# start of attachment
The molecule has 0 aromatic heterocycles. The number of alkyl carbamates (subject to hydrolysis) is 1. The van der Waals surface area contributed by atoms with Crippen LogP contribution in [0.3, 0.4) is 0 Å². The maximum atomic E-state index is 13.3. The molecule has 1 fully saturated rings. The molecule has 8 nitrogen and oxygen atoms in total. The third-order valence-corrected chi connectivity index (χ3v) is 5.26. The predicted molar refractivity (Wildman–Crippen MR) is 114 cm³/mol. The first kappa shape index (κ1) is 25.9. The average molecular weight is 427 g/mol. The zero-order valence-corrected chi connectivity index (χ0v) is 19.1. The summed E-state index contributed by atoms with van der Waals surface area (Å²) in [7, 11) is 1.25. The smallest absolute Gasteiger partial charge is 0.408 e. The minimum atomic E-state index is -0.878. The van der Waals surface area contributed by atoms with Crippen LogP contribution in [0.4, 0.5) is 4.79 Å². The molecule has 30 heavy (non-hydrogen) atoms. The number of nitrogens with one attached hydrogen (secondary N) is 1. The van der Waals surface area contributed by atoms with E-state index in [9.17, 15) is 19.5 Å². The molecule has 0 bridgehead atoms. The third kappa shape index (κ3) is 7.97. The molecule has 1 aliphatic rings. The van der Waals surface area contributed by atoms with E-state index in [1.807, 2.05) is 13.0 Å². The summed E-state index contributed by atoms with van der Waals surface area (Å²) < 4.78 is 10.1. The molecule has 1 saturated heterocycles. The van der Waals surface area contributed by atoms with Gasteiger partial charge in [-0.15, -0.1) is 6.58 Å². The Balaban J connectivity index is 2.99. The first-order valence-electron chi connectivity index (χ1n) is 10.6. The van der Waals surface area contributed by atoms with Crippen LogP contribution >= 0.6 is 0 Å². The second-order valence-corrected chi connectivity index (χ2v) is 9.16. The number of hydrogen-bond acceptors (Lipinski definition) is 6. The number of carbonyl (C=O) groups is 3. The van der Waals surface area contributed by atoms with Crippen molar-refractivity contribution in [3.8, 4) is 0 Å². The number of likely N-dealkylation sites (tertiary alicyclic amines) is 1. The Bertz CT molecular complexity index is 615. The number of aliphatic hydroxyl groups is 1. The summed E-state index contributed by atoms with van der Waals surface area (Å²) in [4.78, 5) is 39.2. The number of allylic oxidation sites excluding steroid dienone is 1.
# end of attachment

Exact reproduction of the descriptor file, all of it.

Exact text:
The molecule has 0 aromatic heterocycles. The number of alkyl carbamates (subject to hydrolysis) is 1. The van der Waals surface area contributed by atoms with Crippen LogP contribution in [0.3, 0.4) is 0 Å². The maximum atomic E-state index is 13.3. The molecule has 1 fully saturated rings. The molecule has 8 nitrogen and oxygen atoms in total. The third-order valence-corrected chi connectivity index (χ3v) is 5.26. The predicted molar refractivity (Wildman–Crippen MR) is 114 cm³/mol. The first kappa shape index (κ1) is 25.9. The average molecular weight is 427 g/mol. The zero-order valence-corrected chi connectivity index (χ0v) is 19.1. The summed E-state index contributed by atoms with van der Waals surface area (Å²) in [7, 11) is 1.25. The smallest absolute Gasteiger partial charge is 0.408 e. The minimum atomic E-state index is -0.878. The van der Waals surface area contributed by atoms with Crippen LogP contribution in [0.4, 0.5) is 4.79 Å². The molecule has 30 heavy (non-hydrogen) atoms. The number of nitrogens with one attached hydrogen (secondary N) is 1. The van der Waals surface area contributed by atoms with E-state index in [9.17, 15) is 19.5 Å². The molecule has 0 bridgehead atoms. The third kappa shape index (κ3) is 7.97. The molecule has 1 aliphatic rings. The van der Waals surface area contributed by atoms with E-state index in [1.807, 2.05) is 13.0 Å². The summed E-state index contributed by atoms with van der Waals surface area (Å²) < 4.78 is 10.1. The molecule has 1 saturated heterocycles. The van der Waals surface area contributed by atoms with Gasteiger partial charge in [-0.15, -0.1) is 6.58 Å². The Balaban J connectivity index is 2.99. The first-order valence-electron chi connectivity index (χ1n) is 10.6. The van der Waals surface area contributed by atoms with Crippen LogP contribution >= 0.6 is 0 Å². The second-order valence-corrected chi connectivity index (χ2v) is 9.16. The number of hydrogen-bond acceptors (Lipinski definition) is 6. The number of carbonyl (C=O) groups is 3. The van der Waals surface area contributed by atoms with Crippen molar-refractivity contribution in [3.8, 4) is 0 Å². The number of likely N-dealkylation sites (tertiary alicyclic amines) is 1. The Bertz CT molecular complexity index is 615. The number of aliphatic hydroxyl groups is 1. The summed E-state index contributed by atoms with van der Waals surface area (Å²) in [4.78, 5) is 39.2. The number of allylic oxidation sites excluding steroid dienone is 1.